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Humanly Possible: 700 years of humanist freethinking, inquiry, and hope


Perhaps you think of yourself as a humanist; perhaps you do not – but if you are reading this, the chances are you do have some affinity with humanism. You may be drawn to literature and the humanities. You may prefer to base your moral choices on fellow-feeling and responsibility to others, rather than on religious commandments. Or you may simply believe that individual lives are more important than grand political visions or dogmas.

If any of these apply, you are part of a long tradition of humanist living, and you share that tradition with many extraordinary individuals throughout history who have put rational inquiry, cultural richness, freedom of thought and a sense of hope at the heart of their lives.

Humanly Possible introduces us to some of these people, as it asks what humanism is and why it has flourished for so long, despite opposition from fanatics, mystics and tyrants. It is a book brimming with ideas, personalities and experiments in living ‒ from the literary enthusiasts of the fourteenth century to the secular campaigners of our own time, from Erasmus to Esperanto, from anatomists to agnostics, from Christine de Pizan to Bertrand Russell, and from Voltaire to Zora Neale Hurston. It takes us on an irresistible journey, and joyfully celebrates open-mindedness, optimism, freedom and the power of the here and now ‒ humanist values which have helped steer us through dark times in the past, and which are just as urgently needed in our world today.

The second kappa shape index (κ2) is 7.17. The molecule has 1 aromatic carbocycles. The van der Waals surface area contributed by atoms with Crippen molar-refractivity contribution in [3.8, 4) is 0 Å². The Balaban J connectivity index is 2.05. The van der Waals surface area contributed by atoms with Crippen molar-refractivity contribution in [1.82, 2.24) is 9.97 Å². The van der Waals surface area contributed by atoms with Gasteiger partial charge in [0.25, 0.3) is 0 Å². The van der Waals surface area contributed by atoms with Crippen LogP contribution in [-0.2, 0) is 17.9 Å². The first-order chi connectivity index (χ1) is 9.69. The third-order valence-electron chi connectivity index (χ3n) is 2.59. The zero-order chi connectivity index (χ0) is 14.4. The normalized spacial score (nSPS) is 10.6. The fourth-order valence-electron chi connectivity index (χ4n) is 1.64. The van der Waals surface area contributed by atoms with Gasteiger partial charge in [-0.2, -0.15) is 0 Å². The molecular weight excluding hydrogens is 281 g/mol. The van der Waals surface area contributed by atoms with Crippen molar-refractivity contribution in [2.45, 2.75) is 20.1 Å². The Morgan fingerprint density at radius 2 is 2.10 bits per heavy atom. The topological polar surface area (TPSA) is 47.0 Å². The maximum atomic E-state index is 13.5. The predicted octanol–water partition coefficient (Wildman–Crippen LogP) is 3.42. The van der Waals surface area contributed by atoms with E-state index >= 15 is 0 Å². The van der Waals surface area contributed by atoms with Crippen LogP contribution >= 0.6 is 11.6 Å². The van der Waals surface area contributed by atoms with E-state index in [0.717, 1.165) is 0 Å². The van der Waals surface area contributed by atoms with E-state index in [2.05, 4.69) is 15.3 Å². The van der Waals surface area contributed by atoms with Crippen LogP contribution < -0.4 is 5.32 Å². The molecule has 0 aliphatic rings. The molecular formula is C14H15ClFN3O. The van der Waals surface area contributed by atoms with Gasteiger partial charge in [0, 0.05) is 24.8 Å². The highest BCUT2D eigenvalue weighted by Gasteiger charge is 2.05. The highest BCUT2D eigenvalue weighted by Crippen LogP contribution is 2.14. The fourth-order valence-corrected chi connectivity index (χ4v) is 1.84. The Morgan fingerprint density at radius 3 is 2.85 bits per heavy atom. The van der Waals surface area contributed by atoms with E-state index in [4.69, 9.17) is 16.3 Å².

UK: Chatto & Windus, March 2023.

US: Penguin, March 2023.

Canada: Knopf, March 2023.


Translations are forthcoming in Chinese, Dutch, German, Italian, Spanish, Swedish and Turkish. More information will be posted here when available.

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